The art of imagining the consequences of creeping crises
The book Understanding the Creeping Crisis explores different forms of the creeping crisis phenomenon, with recent examples from, among others, the handling of the Covid-19 pandemic.
"We discuss why all the information and facts available about potential crises do not generate action, and what kind of knowledge would be needed to trigger action", says Magnus Ekengren.
The concept of creeping crises has been introduced to highlight the slow-acting threats that can turn into acute societal crises if not addressed in time, such as the climate crisis, pandemics, the spread of multi-drug resistant bacteria, migration and cyber threats.
"We are launching this new concept of crisis preparedness because existing concepts fail to work with the almost biblical threats we face. Unfortunately, they have also not helped us to take early action to stop these threats from developing into crises", says Magnus Ekengren, Professor of Political Science at the Swedish Defence University, who, together with Arjen Boin (Leiden University) and Mark Rhinard (Stockholm University), is leading the international research project Creeping Crises.
"One aim is that the new concept will help strengthen our ability to imagine the consequences of a major crisis here in Sweden before it happens, in order to understand that we have to act more quickly", he says.
Covid-19 as a creeping crisis
The Covid-19 pandemic is a highly topical example of a creeping crisis which is also addressed in the book.
"Although the government and the authorities had for years identified pandemics as one of the greatest threats and were well aware of the spread of Covid-19 around the world, they were slow to act. The pandemic was allowed to remain a stealth crisis until March 2020, when it suddenly exploded into an acute crisis with devastating consequences."
In addition to defining the concept of an emerging crisis and describing the challenges it poses, the book gives examples of eight different types of emerging crises and how they have been managed.
So why is it so difficult to react in time to a creeping crisis? Magnus Ekengren argues that it is the difficulty of imagining the development of the threat in time and space, i.e. when might it explode and what might the national and local consequences be?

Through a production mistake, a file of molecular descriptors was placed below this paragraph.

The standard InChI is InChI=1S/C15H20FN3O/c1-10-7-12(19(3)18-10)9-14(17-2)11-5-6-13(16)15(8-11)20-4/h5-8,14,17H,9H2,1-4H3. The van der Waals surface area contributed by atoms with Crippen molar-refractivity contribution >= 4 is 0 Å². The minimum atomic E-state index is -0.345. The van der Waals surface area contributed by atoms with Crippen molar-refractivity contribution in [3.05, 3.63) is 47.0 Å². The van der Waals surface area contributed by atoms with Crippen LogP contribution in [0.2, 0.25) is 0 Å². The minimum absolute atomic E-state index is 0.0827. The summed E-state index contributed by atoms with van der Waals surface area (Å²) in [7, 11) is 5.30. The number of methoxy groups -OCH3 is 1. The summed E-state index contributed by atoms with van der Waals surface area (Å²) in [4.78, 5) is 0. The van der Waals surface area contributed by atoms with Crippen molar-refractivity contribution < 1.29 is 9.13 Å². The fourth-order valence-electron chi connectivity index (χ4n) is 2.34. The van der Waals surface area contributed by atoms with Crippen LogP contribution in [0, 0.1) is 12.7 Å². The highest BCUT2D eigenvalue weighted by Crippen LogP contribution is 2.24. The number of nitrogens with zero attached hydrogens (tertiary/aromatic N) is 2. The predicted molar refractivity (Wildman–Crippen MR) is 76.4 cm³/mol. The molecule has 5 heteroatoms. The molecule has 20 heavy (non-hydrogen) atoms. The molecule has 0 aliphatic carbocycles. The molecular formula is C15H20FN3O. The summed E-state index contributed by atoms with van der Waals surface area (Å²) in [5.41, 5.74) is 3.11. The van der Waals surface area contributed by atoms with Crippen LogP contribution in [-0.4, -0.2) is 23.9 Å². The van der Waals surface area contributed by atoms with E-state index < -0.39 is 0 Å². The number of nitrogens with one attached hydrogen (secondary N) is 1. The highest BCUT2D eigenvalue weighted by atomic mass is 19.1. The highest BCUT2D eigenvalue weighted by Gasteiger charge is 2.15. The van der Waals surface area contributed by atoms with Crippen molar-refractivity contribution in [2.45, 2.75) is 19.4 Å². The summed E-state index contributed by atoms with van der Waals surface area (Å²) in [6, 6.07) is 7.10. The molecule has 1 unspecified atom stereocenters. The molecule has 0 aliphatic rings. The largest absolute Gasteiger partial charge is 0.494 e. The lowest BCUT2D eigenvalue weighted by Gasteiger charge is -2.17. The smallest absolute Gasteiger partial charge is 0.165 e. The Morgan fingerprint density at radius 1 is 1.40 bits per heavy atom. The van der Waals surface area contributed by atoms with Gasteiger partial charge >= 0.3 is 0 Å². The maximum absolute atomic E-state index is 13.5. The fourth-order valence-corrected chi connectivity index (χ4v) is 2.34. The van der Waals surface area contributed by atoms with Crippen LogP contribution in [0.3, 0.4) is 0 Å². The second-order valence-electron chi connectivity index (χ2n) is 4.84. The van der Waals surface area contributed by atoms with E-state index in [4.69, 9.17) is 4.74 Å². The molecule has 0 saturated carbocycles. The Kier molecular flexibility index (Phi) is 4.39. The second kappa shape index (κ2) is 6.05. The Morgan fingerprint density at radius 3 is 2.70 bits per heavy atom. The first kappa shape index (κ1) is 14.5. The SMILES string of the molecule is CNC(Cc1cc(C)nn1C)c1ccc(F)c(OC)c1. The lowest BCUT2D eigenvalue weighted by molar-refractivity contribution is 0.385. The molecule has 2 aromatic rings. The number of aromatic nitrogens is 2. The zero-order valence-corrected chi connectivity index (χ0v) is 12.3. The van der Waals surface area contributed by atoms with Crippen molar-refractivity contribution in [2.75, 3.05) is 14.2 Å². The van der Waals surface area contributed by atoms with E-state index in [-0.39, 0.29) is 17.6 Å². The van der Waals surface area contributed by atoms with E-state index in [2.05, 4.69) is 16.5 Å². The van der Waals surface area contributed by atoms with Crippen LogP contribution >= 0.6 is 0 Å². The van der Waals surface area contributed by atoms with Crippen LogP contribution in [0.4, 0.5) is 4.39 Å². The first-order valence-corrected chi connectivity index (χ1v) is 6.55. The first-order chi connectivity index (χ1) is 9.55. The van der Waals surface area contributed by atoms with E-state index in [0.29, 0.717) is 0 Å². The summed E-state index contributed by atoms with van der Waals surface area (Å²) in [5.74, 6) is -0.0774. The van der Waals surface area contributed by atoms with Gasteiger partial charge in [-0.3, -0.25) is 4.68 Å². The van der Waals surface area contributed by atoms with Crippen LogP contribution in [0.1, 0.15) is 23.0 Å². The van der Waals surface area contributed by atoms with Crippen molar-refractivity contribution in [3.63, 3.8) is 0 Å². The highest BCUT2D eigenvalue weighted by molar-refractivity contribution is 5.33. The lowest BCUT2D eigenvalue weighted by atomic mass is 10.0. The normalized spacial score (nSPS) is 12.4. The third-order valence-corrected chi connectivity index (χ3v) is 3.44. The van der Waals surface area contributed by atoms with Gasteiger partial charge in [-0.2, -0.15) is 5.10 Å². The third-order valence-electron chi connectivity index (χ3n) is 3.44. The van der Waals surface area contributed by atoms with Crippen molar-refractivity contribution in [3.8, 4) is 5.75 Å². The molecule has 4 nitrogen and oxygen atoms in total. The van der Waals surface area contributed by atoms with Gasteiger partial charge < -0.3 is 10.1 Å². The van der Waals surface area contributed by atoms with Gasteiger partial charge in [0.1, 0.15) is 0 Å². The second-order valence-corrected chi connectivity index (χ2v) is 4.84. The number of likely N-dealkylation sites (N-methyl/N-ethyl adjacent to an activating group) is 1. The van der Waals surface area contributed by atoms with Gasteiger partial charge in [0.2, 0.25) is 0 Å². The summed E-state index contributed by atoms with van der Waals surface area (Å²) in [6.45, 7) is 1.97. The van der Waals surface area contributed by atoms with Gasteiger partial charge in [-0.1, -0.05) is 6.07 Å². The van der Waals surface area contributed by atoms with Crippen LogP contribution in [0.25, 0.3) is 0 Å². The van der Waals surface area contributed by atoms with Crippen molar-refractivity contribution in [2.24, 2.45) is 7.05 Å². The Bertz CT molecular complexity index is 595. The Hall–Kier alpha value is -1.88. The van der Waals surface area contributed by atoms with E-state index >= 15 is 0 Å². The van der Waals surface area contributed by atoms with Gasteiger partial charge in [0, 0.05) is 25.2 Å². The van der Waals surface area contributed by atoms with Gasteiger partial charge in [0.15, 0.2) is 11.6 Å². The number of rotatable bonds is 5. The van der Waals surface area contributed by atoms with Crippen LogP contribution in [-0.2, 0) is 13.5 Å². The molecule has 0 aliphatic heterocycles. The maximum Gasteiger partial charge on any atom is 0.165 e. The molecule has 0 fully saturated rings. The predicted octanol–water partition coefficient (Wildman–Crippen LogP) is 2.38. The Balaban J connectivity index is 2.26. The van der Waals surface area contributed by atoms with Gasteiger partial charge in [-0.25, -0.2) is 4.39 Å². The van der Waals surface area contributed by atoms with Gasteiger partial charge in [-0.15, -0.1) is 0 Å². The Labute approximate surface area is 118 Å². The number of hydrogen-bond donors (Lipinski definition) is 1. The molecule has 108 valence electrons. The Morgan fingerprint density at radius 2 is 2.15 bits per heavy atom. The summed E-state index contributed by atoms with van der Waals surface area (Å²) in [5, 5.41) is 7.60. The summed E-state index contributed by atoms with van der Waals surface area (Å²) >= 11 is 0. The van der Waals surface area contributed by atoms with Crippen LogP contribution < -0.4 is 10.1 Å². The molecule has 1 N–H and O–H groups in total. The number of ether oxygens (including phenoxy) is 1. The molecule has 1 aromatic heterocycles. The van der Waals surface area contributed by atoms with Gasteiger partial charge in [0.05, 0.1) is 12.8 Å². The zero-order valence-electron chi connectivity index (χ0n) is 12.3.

"We saw it coming, we understood it, but we didn't act until we felt it really impacted our daily work, was the comment we received from various quarters when we interviewed officials and experts from different public authorities about the handling of the Covid-19 pandemic", he says.
The researchers were struck by the fact that the experts and officials at regional level had facts, information and figures on the spread from other countries, but this did not generate action.
"The knowledge was too abstract and static to prevent the repressive mechanism of thinking: "it's not happening here, in our own country". It wasn't until the pandemic had a direct impact on your own area of responsibility, or when you saw the concrete consequences in other countries on video and film, that decisions were made and action was taken, and then it was often too late", says Magnus Ekengren.
Knowledge that leads to action
He says the results indicate that we need to question current science, or at least the way it is presented, as it does not seem to provide the understanding needed to avoid long-term threats we face.
"We need to think about what kind of knowledge we need to trigger action."
Because in stealth crises we do not feel compelled to act immediately in the same way as in acute crises, we need a deeper, emotional understanding and fear of what might happen in the future.
"For this, a new kind of knowledge is needed that can better portray slow-acting threats and enhance our imagination: 'it could happen here'!"
More contact between science and practice
The book describes a possible type of scientific knowledge which is based more on crisis management practitioners' ”know-how” and ”know-when” understanding of the course and outbreak of these crises.
Another way forward is the development of international reports on crises outbreaks based on eyewitness accounts, transcripts and accounts both from those directly affected and from crisis managers on the ground. Increased exchange between national officials, including during the crisis, is another opportunity to strengthen the imagination of those not yet affected at home. Another is the use of new digital technologies to model, illustrate and visualise the evolution of threats in time and space.
"The aim is to evoke reactions about potential consequences for one's own region, hospital and personal situation, in a similar way to emergency crises."
The need for mutual learning from international crisis management exercises and cooperation within international organisations, such as the EU, UN and WHO, is great, says Magnus Ekengren, who also points to systemic flaws in the international crisis management system.
"Our society’s organisations have stovepipe patterns, and there is still a notion that national borders play a role in a cross-border crisis. This is something we must overcome, otherwise the same problems will recur again and again."